Give the air gap a final rinse with clean water. Before reassembling, replace the old air gap washers with new ones. Doing this is an inexpensive way to ensure a good connection.
With the new washers in place, replace the hoses and clamps into their original position, making sure to tighten the hose clamps. Once everything is back in its rightful spot and tightened down, run the dishwasher through a cycle to make sure that there are no kinks or blockages in the drain line.
3. Cleaning a Dishwasher Drain
When the dishwasher’s drain becomes clogged with food debris, your dishes will not get a proper cleaning. This can lead to cross-contamination, bacteria, and soapy residue left on your dishes.
This homemade dishwasher cleaning solution is not only ideal for cleaning a dishwasher drain but the entire dishwasher, as well. There is nothing better than a double-duty remedy.
The first step in cleaning a dishwasher drain is to empty the dishwasher, remove the cleaning racks and dishwasher filter. Use the toothbrush and some soapy water to clean the drain located at the bottom of the dishwasher. Take this opportunity to clean any dirt build up on the spray arm and the inside of the dishwasher door.
Rinse the dishwasher tub with hot water and replace the drain filter. In order, pour the salt, baking soda, and vinegar into the dishwasher drain. When the vinegar and baking soda mixture cease bubbling, pour the bleach into the detergent dispenser, replace the dish racks, and run the dishwasher on a regular cycle.
4. Easy Dishwasher Drain Unclogging
This method is the easiest and most time-efficient way for how to unclog a dishwasher. These are some of the same ingredients used for making homemade dishwasher tabs, and there is no cleaning involved. You’ll be using the power of vinegar and baking soda to create a chemical reaction that will loosen up that food build up in the dishwasher drain.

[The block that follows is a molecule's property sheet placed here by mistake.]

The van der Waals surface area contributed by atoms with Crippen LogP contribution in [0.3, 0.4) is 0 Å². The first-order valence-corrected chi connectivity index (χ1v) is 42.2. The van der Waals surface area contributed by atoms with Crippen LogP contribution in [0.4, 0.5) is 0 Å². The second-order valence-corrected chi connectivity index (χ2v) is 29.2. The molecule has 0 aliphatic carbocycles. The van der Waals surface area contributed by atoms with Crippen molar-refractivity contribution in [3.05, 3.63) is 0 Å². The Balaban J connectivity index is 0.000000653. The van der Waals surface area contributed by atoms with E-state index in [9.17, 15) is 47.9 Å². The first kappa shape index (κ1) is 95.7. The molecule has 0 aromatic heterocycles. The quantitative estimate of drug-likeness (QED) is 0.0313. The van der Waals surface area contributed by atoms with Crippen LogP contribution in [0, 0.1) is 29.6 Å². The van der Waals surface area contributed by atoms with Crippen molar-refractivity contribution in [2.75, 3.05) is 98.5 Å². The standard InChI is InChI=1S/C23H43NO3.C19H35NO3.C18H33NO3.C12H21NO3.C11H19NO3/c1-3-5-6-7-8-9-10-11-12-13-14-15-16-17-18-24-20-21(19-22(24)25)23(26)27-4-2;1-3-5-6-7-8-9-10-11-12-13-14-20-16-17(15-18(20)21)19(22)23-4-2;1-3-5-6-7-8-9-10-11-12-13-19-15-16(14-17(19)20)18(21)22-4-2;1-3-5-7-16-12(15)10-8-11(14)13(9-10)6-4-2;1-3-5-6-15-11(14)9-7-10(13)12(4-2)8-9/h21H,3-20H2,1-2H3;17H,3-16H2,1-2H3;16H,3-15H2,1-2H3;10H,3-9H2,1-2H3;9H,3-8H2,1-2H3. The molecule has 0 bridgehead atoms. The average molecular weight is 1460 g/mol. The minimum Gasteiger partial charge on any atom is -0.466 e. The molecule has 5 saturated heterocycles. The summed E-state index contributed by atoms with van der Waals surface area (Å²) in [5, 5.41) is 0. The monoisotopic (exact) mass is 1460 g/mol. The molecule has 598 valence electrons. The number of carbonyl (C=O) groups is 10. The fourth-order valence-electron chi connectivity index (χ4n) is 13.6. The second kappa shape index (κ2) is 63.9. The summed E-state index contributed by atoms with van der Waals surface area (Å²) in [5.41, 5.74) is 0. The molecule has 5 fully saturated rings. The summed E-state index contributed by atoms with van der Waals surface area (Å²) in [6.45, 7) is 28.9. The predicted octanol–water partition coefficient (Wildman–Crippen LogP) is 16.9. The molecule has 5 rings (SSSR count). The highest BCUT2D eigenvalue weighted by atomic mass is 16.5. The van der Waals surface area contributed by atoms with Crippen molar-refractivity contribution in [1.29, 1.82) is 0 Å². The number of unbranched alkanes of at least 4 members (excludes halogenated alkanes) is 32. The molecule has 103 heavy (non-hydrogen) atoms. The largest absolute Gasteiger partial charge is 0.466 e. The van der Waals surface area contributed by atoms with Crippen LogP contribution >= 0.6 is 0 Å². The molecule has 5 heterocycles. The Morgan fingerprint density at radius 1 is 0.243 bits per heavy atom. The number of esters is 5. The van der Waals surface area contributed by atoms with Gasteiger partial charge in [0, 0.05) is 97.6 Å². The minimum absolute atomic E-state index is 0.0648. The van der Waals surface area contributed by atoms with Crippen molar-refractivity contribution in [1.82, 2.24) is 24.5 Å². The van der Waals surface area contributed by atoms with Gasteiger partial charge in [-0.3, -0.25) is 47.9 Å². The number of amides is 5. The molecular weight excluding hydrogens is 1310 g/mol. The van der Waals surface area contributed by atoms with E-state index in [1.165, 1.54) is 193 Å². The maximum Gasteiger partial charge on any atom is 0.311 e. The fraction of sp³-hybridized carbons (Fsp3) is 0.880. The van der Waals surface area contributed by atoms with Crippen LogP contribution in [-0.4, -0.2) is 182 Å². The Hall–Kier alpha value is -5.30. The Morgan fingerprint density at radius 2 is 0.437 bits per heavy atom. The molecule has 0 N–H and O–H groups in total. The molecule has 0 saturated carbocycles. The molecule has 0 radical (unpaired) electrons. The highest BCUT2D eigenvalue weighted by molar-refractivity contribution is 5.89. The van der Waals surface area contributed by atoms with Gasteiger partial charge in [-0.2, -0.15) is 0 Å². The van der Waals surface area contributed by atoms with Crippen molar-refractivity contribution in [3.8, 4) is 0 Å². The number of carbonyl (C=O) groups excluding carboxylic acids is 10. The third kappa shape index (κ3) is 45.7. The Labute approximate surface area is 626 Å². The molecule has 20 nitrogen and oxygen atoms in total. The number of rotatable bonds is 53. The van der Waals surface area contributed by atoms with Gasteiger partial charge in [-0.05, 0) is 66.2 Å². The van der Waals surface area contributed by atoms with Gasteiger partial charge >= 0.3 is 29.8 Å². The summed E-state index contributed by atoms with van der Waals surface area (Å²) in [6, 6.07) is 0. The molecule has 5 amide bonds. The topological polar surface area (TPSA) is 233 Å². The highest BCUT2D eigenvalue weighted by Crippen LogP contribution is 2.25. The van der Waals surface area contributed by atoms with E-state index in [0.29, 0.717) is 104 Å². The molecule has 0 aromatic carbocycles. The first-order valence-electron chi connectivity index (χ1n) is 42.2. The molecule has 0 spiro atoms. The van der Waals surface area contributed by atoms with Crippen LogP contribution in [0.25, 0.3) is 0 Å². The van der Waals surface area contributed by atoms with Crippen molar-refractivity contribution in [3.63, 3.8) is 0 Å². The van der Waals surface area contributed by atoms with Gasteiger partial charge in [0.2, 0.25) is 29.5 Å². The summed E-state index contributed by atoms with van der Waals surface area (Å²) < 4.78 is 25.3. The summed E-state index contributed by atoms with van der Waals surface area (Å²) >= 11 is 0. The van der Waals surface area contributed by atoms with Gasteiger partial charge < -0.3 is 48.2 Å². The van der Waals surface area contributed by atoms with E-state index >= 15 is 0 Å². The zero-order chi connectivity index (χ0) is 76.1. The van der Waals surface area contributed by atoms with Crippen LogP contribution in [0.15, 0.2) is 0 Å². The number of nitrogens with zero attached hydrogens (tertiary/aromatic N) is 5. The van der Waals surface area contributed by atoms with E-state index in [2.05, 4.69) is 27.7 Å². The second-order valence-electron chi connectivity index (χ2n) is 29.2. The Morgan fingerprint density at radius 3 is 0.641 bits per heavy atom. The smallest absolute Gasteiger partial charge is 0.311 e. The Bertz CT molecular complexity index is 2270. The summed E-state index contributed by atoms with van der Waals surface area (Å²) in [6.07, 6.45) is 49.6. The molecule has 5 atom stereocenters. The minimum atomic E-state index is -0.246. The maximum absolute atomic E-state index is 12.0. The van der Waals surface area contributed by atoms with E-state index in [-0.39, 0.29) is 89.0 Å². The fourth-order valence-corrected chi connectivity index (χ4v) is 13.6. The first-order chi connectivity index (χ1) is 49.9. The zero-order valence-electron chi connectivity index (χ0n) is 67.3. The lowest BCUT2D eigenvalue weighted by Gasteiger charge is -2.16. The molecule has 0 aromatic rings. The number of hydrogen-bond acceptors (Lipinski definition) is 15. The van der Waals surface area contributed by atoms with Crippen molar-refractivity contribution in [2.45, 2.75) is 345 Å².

Remove the dishwasher racks to allow easy access to the bottom of the dishwasher. Remove the dishwasher grate or filter and pour the baking soda and then the vinegar directly into the drain. The two ingredients will instantly combine and begin to bubble.
Allow it to bubble and do its job for several minutes. Pour hot water down the drain to flush away the loosened grime. Put the drain filter back over the drain and insert the dishwasher racks.
Rather than using caustic bleach that many people use for cleaning and disinfecting, sanitize with vinegar and baking soda instead. Your dishwasher drain will be clean and clear and ready for its next load.
5. How to Unclog a Dishwasher Drain Hose
There are times when the dishwasher clog has made its way into the drain hose. While this task is not quite as easy to perform as unclogging the drain, it is not impossible. Check your dishwasher owner’s manual first, but the following method is fairly standard for most units.
Dishwasher Drain Hose Unclogging
Pull the washing machine out away from the wall. You may have to remove the bottom access panel by removing a few screws first. Disconnect the power cord and the water supply.
Place a drip pan or sizeable flat dish beneath the hose connection and the garbage sink drain tailpiece to catch water spillage. Disconnect the hoses from the dishwasher and sink by loosening the hose clamps. Check the hoses for kinks and cracks.
If you find any damage, now is the time to replace them. Flex the hose around to loosen any clogging and then use a garden hose to flush water through the tube, forcing the clogged food and gunk debris free. If there is still clogging, you can use a coat hanger to gently probe the inside of the hose while pushing the clog loose.
Once the clog has been removed, reattach the hoses and clamps, reconnect the water and power supply, and push the dishwasher back into its place. Run the washer on a test cycle to make sure that the problem is resolved.
It is quite common to come across bumps in the road while performing home improvement tasks. Calling in an expensive plumber to take care of a dishwasher that is not draining may not be necessary.
You can take care of these simple roadblocks yourself with a few ingredients and the right tools. Knowing that you can tackle these issues and resolve them on your own can bring you great relief and some well-deserved pride.
We’re glad we could show you how to unclog a dishwasher, and hope that you’ll share our dishwasher unclogging tips with your friends and family on Facebook and Pinterest.